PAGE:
In “The Roosevelts: An Intimate History,” Ken Burns and writer Geoffrey C. Ward have a topic every bit as big as their canvas, and a subject that feels especially timely given the U.S. political dynasties of the modern age. Admirers of Burns’ documentary epics surely need no more incentive than seeing his name affixed to the Roosevelt name, and the documentary miniseries is a meticulously crafted and wonderfully executed effort that represents a very good new deal for PBS and its viewers.
Subtitled “An Intimate History,” “The Roosevelts” has the time to fulfill its promise, oscillating between the stories and lives of Theodore Roosevelt, his beloved niece Eleanor and distant cousin Franklin. Those principals’ personal correspondence, moreover, is given voice by Paul Giamatti, Meryl Streep (who remarkably replicates Eleanor’s distinct delivery) and Edward Herrmann, who played FDR in the landmark miniseries “Eleanor and Franklin.”
For those who have studied the Roosevelts, many of the stories will be familiar. But the beauty of the writing (“No other American family has ever touched so many lives”) and eye-opening video nevertheless make much of this feel fresh. Nor should the parallels between the Roosevelts and the Clintons be lost on viewers, with the filmmakers describing Eleanor and Franklin’s marriage as “one of the great partnerships in the history of the world,” despite his betrayal of their vows with Lucy Mercer.
Early chapters are, not surprisingly, dominated by Teddy, described by historian David McCullough as “a high-intensity light bulb that burned out quickly.” His stratospheric political career was also characterized by near-unimaginable personal tragedy, including the deaths of his first wife and mother on the same day.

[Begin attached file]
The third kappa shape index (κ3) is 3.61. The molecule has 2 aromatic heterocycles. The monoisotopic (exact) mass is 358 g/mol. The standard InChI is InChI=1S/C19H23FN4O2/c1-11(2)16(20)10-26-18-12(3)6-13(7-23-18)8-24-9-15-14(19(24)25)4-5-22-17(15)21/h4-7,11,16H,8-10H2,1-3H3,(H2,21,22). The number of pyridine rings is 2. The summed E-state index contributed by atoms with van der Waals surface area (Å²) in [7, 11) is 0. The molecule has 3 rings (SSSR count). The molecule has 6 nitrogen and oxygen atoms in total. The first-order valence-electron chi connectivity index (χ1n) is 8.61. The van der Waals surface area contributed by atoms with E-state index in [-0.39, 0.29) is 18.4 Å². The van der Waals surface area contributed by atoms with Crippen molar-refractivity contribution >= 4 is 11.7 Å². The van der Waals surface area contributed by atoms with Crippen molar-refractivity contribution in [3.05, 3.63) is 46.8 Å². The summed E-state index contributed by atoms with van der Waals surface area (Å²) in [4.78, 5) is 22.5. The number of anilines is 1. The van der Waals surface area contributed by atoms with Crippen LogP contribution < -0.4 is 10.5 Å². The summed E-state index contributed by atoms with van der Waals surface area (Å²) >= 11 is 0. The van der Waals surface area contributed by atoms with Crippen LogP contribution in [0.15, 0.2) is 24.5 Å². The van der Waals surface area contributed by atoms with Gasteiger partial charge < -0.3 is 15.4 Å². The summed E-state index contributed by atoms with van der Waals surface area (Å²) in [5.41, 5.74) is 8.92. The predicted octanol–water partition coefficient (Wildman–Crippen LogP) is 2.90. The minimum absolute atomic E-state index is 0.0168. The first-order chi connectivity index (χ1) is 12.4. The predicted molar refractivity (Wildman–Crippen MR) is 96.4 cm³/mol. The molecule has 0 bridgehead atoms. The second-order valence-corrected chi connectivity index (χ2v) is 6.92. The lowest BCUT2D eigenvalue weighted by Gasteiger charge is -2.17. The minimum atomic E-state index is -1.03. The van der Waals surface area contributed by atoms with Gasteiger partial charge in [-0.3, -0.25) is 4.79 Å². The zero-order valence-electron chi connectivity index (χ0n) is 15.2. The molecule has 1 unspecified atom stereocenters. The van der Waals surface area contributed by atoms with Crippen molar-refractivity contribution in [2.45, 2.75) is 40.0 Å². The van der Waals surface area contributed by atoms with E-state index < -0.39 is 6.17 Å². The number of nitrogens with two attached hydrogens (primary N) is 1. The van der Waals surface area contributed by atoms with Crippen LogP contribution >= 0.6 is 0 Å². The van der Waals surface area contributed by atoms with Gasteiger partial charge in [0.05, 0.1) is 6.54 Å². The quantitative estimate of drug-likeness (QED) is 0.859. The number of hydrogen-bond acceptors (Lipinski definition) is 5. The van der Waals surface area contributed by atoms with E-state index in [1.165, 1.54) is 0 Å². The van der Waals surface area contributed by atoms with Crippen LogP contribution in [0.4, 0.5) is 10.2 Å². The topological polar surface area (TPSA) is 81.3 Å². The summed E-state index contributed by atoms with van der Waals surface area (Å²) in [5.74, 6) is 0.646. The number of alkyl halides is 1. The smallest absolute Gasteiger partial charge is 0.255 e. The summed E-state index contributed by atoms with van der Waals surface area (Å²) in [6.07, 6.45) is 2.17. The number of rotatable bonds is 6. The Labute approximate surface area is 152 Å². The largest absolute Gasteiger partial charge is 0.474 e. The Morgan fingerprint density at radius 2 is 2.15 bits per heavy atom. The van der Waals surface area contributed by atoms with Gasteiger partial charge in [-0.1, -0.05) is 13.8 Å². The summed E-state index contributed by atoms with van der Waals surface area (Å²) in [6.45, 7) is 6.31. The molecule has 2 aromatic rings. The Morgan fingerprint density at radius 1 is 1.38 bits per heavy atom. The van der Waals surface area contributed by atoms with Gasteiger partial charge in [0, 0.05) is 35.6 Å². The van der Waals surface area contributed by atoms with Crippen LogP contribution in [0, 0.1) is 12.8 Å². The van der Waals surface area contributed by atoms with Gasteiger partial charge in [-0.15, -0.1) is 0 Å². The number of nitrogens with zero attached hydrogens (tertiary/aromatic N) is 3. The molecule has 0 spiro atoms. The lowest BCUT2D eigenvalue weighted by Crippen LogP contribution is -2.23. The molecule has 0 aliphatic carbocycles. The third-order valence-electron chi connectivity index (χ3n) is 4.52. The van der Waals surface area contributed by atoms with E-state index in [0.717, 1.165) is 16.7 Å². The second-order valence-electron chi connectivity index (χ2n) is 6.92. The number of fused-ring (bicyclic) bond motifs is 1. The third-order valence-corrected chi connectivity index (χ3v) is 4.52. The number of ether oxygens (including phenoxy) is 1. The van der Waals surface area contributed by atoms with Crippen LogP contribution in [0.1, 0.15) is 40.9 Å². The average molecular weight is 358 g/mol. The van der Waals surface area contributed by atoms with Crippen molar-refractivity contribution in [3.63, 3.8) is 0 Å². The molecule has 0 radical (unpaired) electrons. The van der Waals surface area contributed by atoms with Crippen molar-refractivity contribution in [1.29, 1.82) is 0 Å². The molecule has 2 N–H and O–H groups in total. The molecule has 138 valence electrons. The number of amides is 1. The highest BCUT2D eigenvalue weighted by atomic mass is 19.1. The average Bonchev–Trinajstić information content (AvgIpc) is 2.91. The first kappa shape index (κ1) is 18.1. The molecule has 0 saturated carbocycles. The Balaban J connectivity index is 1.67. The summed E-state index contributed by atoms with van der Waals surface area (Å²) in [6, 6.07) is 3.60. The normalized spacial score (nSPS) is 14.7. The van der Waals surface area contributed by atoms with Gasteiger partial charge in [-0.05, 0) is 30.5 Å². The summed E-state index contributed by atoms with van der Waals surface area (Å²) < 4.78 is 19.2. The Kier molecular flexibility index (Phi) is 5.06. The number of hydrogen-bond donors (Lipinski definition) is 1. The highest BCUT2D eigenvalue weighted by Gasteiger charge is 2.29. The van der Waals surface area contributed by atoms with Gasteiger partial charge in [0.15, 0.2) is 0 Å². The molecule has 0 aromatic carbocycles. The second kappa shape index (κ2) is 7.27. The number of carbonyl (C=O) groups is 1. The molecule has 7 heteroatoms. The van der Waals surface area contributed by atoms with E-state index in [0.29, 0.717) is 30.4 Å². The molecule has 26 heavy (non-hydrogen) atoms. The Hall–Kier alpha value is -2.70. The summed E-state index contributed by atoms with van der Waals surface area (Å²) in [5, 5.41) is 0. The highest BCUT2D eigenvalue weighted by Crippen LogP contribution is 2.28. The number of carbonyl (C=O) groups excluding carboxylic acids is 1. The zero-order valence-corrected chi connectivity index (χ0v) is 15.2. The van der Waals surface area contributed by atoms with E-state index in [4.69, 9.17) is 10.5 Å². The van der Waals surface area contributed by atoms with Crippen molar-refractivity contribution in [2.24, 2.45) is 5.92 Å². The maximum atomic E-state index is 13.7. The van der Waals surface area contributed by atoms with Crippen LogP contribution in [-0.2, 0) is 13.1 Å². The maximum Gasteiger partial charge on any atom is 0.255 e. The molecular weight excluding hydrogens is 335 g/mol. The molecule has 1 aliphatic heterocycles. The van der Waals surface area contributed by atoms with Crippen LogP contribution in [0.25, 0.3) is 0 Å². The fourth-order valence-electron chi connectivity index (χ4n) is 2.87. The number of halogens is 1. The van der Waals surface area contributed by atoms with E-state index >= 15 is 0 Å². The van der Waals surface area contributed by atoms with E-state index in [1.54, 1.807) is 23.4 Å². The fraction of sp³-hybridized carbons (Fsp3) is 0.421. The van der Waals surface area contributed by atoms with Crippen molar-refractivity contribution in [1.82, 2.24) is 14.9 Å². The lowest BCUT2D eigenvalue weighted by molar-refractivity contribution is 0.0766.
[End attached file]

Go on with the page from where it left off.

Teddy’s third-party run for the presidency is documented at some length, as well as his warlike tendencies and determination that his sons fight in World War I.
Even though Franklin and Teddy represented different parties, the younger Roosevelt, born to a doting mother who was more than 30 years the junior of his ailing father, was also extremely ambitious, having set his eye as a very young man on following in his famous kin’s footsteps.
The most resonant parts of the docu, perhaps inevitably, involve FDR’s stewardship of the nation during World War II — as columnist George Will notes, furtively using his influence and initiatives like the Lend-Lease Program to assist England, while maneuvering to “trick the country into going in a direction it did not want to go.” There is also the matter of how Franklin departed with George Washington’s precedent in seeking a third (and eventually, fourth) term; as well as his ailing health, and how the country was misled about his condition.
A final installment, meanwhile, is devoted to Eleanor — throughout FDR’s presidency, his “liberal conscience” — and her remarkable work (and interesting personal life) in the years after his death. A particularly moving anecdote involves her trip to the Pacific during the war, noting that she brought the soldiers something many of them had not had access to for several years: An American mother.
In an age where dramatic reenactments have lazily become more the norm than the exception, Burns continues to demonstrate just how unnecessary that is. While much of the footage unearthed is arresting, in the early going he gets by with still photographs, music and voiceover to convey more than any assemblage of actors in Rough Riders garb possibly could.
For PBS, “The Roosevelts” is not only a classy showcase, but also the kind of production sure to grab larger-than-usual audiences, as “The Civil War” and “The War” did before it. And while the demographics will inevitably skew toward an older crowd, that, too, reinforces public TV’s reason for being: catering to the under-served fringes of the ad-supported broadcast space, in much the way PBS’ preschool offerings do.
Burns has few mountains left to climb, but he clearly relishes the freedom — and shelf space — that public TV affords him.
By that measure, too, “The Roosevelts” is a welcome representation, in media terms, of another kind of very, very successful marriage.